PO Box 264
Ripley, WV 25271
Proper Pet Care
Pets deserve a safe environment free of poisonous
substances and choking hazards.
Pets deserve to be free of fleas, ticks, and skin
problems in summer and free of ice and salt in the
winter and need to live inside with the rest of the
Provide a balanced diet and plenty of fresh water.
Give your pet plenty of exercise.
Brush, groom, and bathe your pet regularly.
Get the proper license for your pet and be sure he
wears a collar and ID tag.
Provide regular vet checks and all vaccinations
needed to maintain good health. Rabies tags and
license are required by law.
Spay or neuter your pet.
Spend time with your pet; provide nurture and love.
Don't make them the empty house sitter or the pet at the end of the chain.
Teaching children the responsibility of a pet can be a good learning experience. Pet ownership also helps teach a child that life's pleasures are balanced with responsibilities. That's how life works!
Some people are not cut out for fostering pets! Laila and Stevie are foster failures! They were supposed to stay for a short time until they went to rescue, but they bonded with their foster family and are staying forever! If you would like to be a fosterer for JCAS, simply fill out the foster application form, but be careful. Foster children sometimes win your heart!
What Kids Can Do
When choosing topics for school reports or presentations, choose something involving animals, like responsible pet care, pet overpopulation, spaying/neutering, or animal abuse.
Help with adoptathons by either bathing animals before or by grooming and socializing the day of the event.
Help younger students read stories about people helping animals.
Make posters about overpopulation, spaying and neutering, adoption, or pet care.
Ask the librarian to make a special display of books in the library for the first full week of May, Be Kind to Animals week.
Volunteer to help an elderly person care for their pet.
Write a letter to the local newspaper encouraging people to treat animals with kindness and respect.
On your birthday, suggest gifts be given to homeless animals.
Plan events to get messages out about pet care, like an egg hunt with chocolate and a message about pet care inside the eggs.
Encourage clubs and organizations to which you belong (like 4-H and Scouts) to take on projects to help homeless animals.
Volunteer at the animal shelter to walk, bathe, pet, and socialize the animals.
It's NOT okay.....
Dogs are companions and not prisoners. It is not okay to chain a dog for life. Dogs crave love and companionship and long to be part of a family. Many must sit, lay, and defecate within the same 10-foot radius day after lonely day. They exist without love, exercise, social interaction, and sometimes even basic nourishment. Many become territorial of their tiny spaces. This often results in children who wander too close being injured or even killed.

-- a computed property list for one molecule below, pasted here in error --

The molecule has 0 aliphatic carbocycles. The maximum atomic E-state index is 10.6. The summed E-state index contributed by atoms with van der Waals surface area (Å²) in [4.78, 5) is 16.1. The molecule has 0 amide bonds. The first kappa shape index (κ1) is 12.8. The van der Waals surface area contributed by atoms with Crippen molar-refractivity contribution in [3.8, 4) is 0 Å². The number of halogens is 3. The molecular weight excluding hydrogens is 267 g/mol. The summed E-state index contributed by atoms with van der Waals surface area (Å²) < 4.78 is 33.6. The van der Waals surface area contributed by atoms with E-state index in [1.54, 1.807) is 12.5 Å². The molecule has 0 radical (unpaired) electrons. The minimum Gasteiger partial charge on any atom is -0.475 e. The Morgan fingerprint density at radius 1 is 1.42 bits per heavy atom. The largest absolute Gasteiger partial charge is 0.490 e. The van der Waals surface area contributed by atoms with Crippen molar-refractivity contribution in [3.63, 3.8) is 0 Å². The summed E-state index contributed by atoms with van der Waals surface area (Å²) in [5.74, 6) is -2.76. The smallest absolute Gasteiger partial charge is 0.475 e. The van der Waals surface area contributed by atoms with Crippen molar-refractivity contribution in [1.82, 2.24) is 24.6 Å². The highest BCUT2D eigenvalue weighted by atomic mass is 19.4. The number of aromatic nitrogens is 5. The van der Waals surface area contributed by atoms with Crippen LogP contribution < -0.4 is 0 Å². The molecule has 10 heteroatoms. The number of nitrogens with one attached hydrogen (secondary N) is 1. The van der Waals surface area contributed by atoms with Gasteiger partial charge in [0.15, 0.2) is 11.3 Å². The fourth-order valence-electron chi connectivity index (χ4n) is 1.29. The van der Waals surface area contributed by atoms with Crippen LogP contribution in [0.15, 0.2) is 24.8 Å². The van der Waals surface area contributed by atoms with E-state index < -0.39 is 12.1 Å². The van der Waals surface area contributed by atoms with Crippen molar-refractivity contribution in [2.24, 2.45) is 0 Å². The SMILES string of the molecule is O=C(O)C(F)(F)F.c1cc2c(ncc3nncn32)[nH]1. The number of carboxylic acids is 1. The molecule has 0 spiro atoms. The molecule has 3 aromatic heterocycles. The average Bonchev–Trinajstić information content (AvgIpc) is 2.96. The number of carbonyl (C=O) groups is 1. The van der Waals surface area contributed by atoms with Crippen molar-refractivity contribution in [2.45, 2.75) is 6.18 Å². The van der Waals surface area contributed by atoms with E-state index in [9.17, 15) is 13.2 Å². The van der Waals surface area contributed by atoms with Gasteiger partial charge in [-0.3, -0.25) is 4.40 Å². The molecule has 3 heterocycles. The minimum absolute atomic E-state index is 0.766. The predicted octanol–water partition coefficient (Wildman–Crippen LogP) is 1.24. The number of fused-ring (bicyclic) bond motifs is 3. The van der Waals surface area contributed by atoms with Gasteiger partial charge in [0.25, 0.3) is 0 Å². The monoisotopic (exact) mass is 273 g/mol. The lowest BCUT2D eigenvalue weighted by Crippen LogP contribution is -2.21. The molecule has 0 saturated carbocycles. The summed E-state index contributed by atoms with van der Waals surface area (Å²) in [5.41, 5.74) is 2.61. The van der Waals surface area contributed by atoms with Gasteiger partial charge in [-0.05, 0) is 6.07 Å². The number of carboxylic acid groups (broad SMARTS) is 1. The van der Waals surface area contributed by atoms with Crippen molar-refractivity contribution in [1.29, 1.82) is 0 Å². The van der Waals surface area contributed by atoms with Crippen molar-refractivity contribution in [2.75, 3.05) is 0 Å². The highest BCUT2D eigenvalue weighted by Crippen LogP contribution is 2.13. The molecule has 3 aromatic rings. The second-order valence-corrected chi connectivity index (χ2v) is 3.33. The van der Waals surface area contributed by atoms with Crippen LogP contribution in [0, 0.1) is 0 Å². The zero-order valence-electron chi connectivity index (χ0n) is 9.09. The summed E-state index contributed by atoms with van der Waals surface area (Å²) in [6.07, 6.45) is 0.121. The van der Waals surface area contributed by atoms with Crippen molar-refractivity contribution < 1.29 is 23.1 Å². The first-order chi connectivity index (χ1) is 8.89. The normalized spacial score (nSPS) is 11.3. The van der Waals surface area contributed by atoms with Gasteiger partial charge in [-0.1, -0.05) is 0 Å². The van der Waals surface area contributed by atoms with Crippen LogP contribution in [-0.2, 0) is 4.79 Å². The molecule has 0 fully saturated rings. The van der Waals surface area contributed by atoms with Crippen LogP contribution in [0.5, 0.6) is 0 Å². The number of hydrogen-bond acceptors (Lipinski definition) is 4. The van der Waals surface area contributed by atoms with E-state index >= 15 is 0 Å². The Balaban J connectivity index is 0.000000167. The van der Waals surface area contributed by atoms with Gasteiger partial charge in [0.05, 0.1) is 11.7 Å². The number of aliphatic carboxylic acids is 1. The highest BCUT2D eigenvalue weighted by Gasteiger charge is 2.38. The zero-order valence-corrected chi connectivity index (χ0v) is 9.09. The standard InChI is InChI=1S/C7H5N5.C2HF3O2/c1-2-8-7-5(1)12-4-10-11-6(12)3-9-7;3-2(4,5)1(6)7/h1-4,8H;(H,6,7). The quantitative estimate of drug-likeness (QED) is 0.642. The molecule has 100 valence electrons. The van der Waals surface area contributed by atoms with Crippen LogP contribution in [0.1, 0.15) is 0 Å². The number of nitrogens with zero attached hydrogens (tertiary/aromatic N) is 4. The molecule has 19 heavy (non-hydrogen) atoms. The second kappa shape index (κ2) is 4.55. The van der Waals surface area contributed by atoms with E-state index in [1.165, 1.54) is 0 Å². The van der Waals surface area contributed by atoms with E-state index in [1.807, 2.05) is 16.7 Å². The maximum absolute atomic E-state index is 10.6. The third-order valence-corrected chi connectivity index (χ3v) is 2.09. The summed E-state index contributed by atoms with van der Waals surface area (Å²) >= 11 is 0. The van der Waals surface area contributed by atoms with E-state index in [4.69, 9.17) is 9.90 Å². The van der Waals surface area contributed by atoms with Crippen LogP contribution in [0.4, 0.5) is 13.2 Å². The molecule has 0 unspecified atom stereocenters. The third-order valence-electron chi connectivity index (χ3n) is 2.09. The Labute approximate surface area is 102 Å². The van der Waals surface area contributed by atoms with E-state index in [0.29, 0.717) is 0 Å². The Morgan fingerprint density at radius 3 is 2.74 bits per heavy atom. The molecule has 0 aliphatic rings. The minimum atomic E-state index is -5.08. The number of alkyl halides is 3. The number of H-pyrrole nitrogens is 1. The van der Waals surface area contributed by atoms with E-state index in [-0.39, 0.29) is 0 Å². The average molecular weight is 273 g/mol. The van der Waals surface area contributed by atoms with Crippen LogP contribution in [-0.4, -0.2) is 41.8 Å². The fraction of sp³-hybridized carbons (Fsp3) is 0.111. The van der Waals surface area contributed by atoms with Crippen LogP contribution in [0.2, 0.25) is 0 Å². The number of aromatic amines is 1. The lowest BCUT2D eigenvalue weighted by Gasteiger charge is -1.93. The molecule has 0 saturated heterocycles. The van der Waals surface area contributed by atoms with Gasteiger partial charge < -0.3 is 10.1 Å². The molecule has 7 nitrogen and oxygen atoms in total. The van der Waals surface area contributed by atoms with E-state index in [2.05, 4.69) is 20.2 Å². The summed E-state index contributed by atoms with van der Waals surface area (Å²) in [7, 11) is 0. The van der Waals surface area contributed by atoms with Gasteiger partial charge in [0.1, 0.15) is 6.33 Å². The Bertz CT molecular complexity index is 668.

In the US every day, 10,000
humans are born and 70,000
puppies and kittens. At this
rate, there will never be
enough homes! Don't breed
or buy while shelter pets die
Never buy from a pet store!
Maddox is a nice dog who is about 2 years old and 45 pounds. He loves to be petted and given attention. Read more about Maddox on Adopt A Pet.
An animal's eyes have the power to speak a great language.
If you are not altering your pets because of cost, check out low-cost spay and neuter clinics or see if your local humane society offers help. Jackson County Humane Society offers the S.N.A.P. program to help you alter your animals.
Why spay or neuter?
It saves lives
It improves overall health
It increases life expectancy
It eliminates uterine cancer
It reduces risk of breast cancer
It reduces prostrate problems
It makes a pet more affectionate
It reduces desire to roam
It reduces aggression and fights
Altering stops unwanted pets
from fighting for their lives,
both as strays roaming across
busy roadways or hoping for
rescue or adoption in
If you have men
who will exclude
any of God's
the shelter of
pity, you will
have men who
will deal likewise
with their fellow
St. Francis of
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(Animal Rights Fur-Ever)